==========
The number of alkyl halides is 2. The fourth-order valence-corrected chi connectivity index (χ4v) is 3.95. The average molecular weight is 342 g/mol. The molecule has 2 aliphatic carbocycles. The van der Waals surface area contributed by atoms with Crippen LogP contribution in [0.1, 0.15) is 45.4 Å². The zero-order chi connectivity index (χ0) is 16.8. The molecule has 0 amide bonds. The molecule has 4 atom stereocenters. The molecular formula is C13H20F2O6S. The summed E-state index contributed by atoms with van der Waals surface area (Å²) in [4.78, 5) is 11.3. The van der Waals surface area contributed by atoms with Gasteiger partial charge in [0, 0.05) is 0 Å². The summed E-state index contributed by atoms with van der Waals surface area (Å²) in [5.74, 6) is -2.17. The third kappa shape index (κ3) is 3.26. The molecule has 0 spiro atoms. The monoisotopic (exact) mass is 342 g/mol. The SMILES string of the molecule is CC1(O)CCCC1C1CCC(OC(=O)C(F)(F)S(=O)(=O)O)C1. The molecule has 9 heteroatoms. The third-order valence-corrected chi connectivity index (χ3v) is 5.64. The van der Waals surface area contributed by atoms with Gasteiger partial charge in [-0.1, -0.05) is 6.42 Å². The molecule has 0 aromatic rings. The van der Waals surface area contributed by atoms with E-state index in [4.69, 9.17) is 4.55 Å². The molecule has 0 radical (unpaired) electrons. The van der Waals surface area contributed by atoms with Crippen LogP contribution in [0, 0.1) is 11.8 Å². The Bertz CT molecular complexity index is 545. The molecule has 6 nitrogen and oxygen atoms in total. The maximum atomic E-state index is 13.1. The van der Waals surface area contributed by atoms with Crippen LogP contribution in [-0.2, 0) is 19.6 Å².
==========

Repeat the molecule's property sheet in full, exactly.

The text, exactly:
The number of alkyl halides is 2. The fourth-order valence-corrected chi connectivity index (χ4v) is 3.95. The average molecular weight is 342 g/mol. The molecule has 2 aliphatic carbocycles. The van der Waals surface area contributed by atoms with Crippen LogP contribution in [0.1, 0.15) is 45.4 Å². The zero-order chi connectivity index (χ0) is 16.8. The molecule has 0 amide bonds. The molecule has 4 atom stereocenters. The molecular formula is C13H20F2O6S. The summed E-state index contributed by atoms with van der Waals surface area (Å²) in [4.78, 5) is 11.3. The van der Waals surface area contributed by atoms with Gasteiger partial charge in [0, 0.05) is 0 Å². The summed E-state index contributed by atoms with van der Waals surface area (Å²) in [5.74, 6) is -2.17. The third kappa shape index (κ3) is 3.26. The molecule has 0 spiro atoms. The monoisotopic (exact) mass is 342 g/mol. The SMILES string of the molecule is CC1(O)CCCC1C1CCC(OC(=O)C(F)(F)S(=O)(=O)O)C1. The molecule has 9 heteroatoms. The third-order valence-corrected chi connectivity index (χ3v) is 5.64. The van der Waals surface area contributed by atoms with Gasteiger partial charge in [-0.1, -0.05) is 6.42 Å². The molecule has 0 aromatic rings. The van der Waals surface area contributed by atoms with E-state index in [4.69, 9.17) is 4.55 Å². The molecule has 0 radical (unpaired) electrons. The van der Waals surface area contributed by atoms with Crippen LogP contribution in [0, 0.1) is 11.8 Å². The Bertz CT molecular complexity index is 545. The molecule has 6 nitrogen and oxygen atoms in total. The maximum atomic E-state index is 13.1. The van der Waals surface area contributed by atoms with Crippen LogP contribution in [-0.2, 0) is 19.6 Å².